One Book One Northwestern centers climate change in this year’s programming


Daily file illustration by Joanne Haner

This year’s One Book One Northwestern selection is geobiologist Hope Jahren’s “The Story of More: How We Got to Climate Change and Where To Go From Here.”

Callie Morgan, Reporter

One Book One Northwestern, an annual program that engages the community in conversation about a selected book, is kicking off a year of events promoting sustainability. 

This year’s selection is geobiologist Hope Jahren’s “The Story of More: How We Got to Climate Change and Where To Go From Here.” The committee looks for books that will appeal to the Northwestern community at large and involve several University departments, student ambassador Bobby Read said.

“Right now, climate change is one of the biggest issues facing our society,” the SESP senior said. “Bringing this book this year to… focus on climate change and reform around it — and trying to bring in different ways for students to realize how the way they are living impacts our society in a much broader way — is really important.”

“The Story of More” was chosen from a list of more than 80 nominations submitted by members of the NU community last fall, many of which were about climate change. The One Book selection committee read and discussed a handful of books before submitting its top two choices to University President Morton Schapiro, who made the final decision.

 McCormick Prof. William Miller, the One Book faculty chair, said part of the program’s mission is to connect with student organizations and help them advertise, plan and fund their own events relating to sustainability. The One Book team is currently working with Associated Student Government and a committee of students leading sustainability initiatives across campus to exchange ideas for events.

“We look out and say, ‘What’s already happening on campus that’s related to this topic?’” Miller said. “It’s a lot of reaching out to encourage people to develop activities or let the community know about existing activities.”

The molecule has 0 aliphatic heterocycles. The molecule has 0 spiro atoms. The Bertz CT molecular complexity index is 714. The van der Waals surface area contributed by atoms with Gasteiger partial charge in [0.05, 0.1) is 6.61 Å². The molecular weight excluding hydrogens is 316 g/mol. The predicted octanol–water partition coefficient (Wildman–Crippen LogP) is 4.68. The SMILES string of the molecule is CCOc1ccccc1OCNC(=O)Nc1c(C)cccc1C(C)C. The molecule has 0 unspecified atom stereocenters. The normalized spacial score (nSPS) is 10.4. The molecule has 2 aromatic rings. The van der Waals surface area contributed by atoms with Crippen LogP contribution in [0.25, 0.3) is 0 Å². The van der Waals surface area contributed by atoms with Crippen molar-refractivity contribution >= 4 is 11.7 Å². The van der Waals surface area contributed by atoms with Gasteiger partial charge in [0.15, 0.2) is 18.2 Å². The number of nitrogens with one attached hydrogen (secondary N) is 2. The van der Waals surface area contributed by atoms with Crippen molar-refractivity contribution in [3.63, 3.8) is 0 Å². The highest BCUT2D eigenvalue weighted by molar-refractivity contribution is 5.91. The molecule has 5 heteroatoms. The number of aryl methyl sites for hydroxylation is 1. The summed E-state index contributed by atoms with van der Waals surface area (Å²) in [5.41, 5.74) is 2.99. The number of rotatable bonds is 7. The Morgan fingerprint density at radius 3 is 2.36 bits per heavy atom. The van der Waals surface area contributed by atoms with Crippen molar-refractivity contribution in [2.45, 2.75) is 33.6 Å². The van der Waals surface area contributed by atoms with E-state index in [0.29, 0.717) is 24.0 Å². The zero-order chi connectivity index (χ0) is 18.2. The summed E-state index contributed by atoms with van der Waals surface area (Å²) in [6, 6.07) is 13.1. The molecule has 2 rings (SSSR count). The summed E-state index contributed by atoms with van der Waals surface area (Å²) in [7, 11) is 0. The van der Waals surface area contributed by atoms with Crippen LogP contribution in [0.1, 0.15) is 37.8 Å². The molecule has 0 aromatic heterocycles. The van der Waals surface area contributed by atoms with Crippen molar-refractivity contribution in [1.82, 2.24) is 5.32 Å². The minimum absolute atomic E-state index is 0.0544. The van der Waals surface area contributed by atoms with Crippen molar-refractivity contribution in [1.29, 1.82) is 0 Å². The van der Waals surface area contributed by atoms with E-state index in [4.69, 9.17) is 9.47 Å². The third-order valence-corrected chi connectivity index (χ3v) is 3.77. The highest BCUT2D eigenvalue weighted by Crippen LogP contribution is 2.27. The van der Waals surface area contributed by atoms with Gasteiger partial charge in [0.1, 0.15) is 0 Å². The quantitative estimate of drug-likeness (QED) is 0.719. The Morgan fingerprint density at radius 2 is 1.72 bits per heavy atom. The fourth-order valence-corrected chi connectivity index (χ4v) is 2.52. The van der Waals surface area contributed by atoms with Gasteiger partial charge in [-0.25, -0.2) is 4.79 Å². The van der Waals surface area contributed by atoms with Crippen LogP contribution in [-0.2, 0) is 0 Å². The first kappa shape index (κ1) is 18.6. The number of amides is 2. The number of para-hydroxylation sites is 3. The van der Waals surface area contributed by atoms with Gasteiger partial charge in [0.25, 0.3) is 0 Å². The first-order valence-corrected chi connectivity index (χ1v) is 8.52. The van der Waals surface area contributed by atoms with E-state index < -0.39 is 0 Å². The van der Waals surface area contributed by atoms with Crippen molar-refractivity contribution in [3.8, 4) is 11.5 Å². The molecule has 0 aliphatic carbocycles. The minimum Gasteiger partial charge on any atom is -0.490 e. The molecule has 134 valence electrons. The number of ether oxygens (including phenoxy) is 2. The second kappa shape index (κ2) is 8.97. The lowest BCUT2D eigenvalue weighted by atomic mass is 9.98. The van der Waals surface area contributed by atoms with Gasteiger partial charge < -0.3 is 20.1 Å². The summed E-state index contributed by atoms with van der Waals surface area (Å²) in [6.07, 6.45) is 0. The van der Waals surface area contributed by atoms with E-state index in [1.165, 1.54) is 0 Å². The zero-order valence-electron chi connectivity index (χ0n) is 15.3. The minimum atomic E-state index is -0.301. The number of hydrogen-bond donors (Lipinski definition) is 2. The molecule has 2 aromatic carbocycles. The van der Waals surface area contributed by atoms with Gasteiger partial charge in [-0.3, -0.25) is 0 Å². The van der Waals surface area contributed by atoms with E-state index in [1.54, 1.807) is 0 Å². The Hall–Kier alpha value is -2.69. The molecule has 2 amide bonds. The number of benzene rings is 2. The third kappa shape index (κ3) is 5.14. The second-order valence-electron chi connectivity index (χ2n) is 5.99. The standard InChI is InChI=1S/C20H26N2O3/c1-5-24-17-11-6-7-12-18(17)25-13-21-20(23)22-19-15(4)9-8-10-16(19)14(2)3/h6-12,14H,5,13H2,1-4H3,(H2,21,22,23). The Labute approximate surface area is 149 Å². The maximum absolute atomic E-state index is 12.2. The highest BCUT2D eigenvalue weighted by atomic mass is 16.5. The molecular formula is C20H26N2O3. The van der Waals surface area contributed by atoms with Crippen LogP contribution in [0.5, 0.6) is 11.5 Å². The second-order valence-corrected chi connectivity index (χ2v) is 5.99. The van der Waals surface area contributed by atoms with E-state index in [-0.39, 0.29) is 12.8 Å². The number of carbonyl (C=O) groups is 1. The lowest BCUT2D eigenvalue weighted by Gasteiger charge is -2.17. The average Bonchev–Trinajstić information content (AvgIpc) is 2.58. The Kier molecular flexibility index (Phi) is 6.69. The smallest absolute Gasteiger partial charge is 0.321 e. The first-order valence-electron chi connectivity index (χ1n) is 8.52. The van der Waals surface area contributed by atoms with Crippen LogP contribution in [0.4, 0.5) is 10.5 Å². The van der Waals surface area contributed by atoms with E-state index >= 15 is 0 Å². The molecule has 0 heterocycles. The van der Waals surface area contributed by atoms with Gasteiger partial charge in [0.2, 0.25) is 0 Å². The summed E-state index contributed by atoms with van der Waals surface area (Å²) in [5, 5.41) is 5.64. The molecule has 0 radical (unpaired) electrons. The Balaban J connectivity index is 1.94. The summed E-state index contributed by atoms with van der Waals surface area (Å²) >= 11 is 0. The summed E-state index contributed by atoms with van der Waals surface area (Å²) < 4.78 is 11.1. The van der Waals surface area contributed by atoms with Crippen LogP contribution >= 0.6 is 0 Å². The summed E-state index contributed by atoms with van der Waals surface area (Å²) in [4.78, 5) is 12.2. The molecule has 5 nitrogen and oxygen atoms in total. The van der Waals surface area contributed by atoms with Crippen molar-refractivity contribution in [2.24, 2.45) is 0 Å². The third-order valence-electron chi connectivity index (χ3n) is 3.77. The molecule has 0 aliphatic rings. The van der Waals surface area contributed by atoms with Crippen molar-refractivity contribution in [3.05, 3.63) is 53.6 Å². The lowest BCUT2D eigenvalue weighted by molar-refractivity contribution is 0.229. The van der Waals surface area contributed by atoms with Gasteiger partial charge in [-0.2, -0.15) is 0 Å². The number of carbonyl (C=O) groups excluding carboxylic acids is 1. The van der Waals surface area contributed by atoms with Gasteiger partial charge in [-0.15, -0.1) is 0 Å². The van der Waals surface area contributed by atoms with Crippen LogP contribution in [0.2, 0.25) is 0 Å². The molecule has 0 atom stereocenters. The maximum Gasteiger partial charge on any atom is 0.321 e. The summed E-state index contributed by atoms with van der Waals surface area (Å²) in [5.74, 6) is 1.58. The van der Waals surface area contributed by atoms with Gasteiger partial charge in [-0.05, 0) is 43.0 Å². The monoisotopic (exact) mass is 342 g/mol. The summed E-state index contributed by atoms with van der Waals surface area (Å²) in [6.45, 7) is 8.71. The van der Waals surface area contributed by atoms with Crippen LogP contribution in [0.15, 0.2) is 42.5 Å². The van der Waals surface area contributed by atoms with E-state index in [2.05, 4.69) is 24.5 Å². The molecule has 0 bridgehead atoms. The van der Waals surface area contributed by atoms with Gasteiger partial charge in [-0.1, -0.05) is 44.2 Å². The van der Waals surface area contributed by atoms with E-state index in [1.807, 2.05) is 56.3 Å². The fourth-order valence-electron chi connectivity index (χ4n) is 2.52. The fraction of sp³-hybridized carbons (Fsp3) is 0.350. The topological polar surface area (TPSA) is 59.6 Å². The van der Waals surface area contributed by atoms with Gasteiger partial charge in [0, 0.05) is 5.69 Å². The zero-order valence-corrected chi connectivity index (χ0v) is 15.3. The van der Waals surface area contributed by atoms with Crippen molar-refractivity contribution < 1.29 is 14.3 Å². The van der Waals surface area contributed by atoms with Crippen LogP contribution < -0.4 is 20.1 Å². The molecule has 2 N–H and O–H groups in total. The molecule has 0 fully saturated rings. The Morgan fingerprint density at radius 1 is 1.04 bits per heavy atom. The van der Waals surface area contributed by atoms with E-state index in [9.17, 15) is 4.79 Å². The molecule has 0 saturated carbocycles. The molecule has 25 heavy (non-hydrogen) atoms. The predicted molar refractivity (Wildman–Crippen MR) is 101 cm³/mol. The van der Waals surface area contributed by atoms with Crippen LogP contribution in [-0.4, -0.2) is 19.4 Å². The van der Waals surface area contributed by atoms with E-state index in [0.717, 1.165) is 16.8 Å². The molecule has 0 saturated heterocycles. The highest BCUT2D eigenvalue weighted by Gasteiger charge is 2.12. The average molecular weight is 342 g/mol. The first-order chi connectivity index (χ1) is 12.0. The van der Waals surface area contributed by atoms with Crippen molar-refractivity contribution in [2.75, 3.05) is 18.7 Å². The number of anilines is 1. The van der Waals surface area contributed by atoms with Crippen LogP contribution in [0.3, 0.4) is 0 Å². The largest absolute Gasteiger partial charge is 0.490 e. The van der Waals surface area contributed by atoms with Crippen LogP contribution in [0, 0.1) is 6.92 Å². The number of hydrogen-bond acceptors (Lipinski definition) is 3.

Along with connecting with existing student initiatives, One Book has several speaker events and symposiums planned throughout the year. The NU community will get the chance to hear from Jahren at an Oct. 28 virtual keynote address. Students can subscribe to the One Book newsletter to receive weekly updates on upcoming events.

One Book Director Nancy Cunniff said these events are aimed to educate the NU community about the topic of the year’s book.

“If you’re totally unfamiliar with the topic, there’s so much programming made available to you,” Cunniff said. “It’s almost like taking a course in that topic.” 

Upcoming events include an Oct. 9 screening of “Seasons of Change on Henry’s Farm,” a documentary about local farmer Henry Brockman, in the McCormick Auditorium at Norris University Center. Before and after the screening, members of Wild Roots — a student organization focused on sustainability, social justice and food systems — will give tours of the student-run garden at Norris. Brockman will also be available to meet students at the Downtown Evanston Farmers’ Market that morning and at the post-screening discussion.

Students will also have an opportunity to win cash prizes in two upcoming contests. In the photo contest, students can submit an original photo that reflects origins of, consequences or solutions to climate change to be considered for a prize of up to $300, Miller said. Submissions will be available for viewing at the Dittmar Gallery, and the community will have a chance to vote for the “People’s Choice” winner.

Freshmen and transfer students are also eligible to participate in an essay contest. One Book is awarding $500 to the student with the best response to a prompt about lifestyle changes they can make to reduce climate change. Winners for both contests will be announced in October. 

Read said he’s looking forward to seeing the change One Book can spark with this year’s selection.

“Our generation are the people that are going to have to step up and do something about climate change,” Read said. “And that really starts at the university level.” 

Email: [email protected] 

Twitter: @calliemorgan02

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